There are many lists of the top companies to work for, including well-known lists from LinkedIn and Forbes. They typically include global giants like Google, Facebook, Salesforce, Walt Disney, Coca Cola, Johnson & Johnson, Tesla, and others. You can view
In an ever-increasing war for talent, recruiters are working hard to sell employers’ brands. A company’s reputation can affect whether candidates accept job offers, or even apply in the first place. In fact, 69% of job seekers say they won’t apply to a company with a bad reputation, even if they’re currently unemployed.
Being an Employer Brand and Talent Strategy firm, we often get the question, “what is the difference between an employee value proposition (EVP) and an employer brand?”. Let’s dive right in…
An EVP is the “why” around an organization – it’s the attributes of an employment experience that attract and retain top talent. It’s what employees value most, how a company separates itself from its competitors, and the company’s promise to its people.
An employer brand is the creative expression of the EVP and the organizational identity related to the employee experience – it’s ultimately what the organization becomes known for as an employer. We use tools such as logos, taglines, colours, typography, content generation, social media, etc. to convey messages and personality, but in the end it’s a company’s reputation as a workplace.
An EVP is critical to carving out an employer brand that is authentic, compelling, and memorable. If you don’t know your “why” how can you expect others to want to join the journey?
A brand is a fundamental element to a comprehensive people strategy, as a great brand not only attracts your ideal talent but it also unites your current workforce. Employees want to feel part of something bigger than themselves. An energized employer brand with a high degree of employee participation yields pride and advocacy.
To learn more about employer branding, check out our free employer branding webinar here or our digital learning programs below.
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Searching for a job can be exhausting. Candidates have to screen through hundreds of job postings, hoping to find that perfect job that matches their skill sets and their values, giving them a sense of purpose beyond just making ends meet. The tasks of work are simply more enjoyable when one knows they’re contributing to a higher purpose.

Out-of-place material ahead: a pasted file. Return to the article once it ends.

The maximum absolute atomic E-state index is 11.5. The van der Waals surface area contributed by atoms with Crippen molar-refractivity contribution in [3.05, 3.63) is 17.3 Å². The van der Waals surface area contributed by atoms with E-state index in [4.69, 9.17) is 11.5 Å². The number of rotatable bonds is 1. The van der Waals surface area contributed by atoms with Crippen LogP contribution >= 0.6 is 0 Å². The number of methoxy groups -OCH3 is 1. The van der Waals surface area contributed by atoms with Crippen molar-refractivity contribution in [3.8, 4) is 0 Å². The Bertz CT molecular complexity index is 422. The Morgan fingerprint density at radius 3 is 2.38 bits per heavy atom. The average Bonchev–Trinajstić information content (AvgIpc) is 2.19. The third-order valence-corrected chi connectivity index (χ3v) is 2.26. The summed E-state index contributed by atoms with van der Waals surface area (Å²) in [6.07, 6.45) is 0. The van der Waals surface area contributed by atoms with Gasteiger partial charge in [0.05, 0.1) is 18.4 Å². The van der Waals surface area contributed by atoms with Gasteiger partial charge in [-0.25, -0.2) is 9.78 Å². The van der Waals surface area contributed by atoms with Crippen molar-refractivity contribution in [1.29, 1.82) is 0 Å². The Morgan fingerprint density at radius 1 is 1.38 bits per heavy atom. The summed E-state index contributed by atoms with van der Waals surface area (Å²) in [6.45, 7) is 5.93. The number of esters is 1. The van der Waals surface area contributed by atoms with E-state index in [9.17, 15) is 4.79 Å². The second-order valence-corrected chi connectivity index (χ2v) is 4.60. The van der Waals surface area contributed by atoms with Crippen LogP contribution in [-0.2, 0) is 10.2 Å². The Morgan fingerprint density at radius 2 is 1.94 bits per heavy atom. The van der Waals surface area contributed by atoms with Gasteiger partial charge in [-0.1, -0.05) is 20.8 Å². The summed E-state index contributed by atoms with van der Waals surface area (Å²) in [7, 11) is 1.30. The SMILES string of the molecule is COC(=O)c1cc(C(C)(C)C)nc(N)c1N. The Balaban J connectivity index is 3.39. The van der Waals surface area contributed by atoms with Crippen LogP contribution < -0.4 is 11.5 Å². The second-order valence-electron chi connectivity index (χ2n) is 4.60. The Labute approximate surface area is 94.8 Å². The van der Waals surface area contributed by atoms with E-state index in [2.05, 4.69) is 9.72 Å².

If you have not been hanging out in “digital marketing land” for very long, you may not be aware of what “a squeeze page” is. A squeeze page is a landing or lead page used to collect information such as email addresses. They are used primarily for “list building.”
List building? Say what?
List building is the exciting task of growing your audience and following. While social media page likes and followers are cool, there is a lack of ownership. If your account with a particular platform vanishes one day, so does your following.
I know what you are thinking. “Why wouldn’t we just direct traffic to our job postings?”
You can, and should. But a squeeze page is also a great way to get to know and build a unique talent community for a specific niche while simultaneously tapping into the passive market. This technique is intended more for building awareness and community while cultivating a true long-term talent pipeline. Once on the list, you can continue to provide that population value in the form of content in addition to job news. In this process, you are building brand awareness and loyalty. As candidates move through the stages of readiness, they can be directed to a posting or key contacts within the organization.
Full article can be found on ERE. Click here.
Employer branding is no longer a nice-to-do, it’s become a must-do in order to attract the game-changing talent we all need in this fiercely competitive market. Talent branding like a rock star requires fearless courage, great stage presence, and a powerful voice – and the yield makes it well worth your while.
In fact, research shows organizations that prioritize employer brand are:
- 250% more likely to rate their overall talent acquisition efforts as highly effective
- 185% more likely to have at least a high-level talent acquisition strategy in place
- 130% more likely to see increases in employee engagement
More than ever, job seekers are sophisticated consumers of content and do their research. Investing in your employer brand strategy helps build a consistent yet distinct message, unity amongst your existing employees, and brand advocacy to help attract your future talent needs.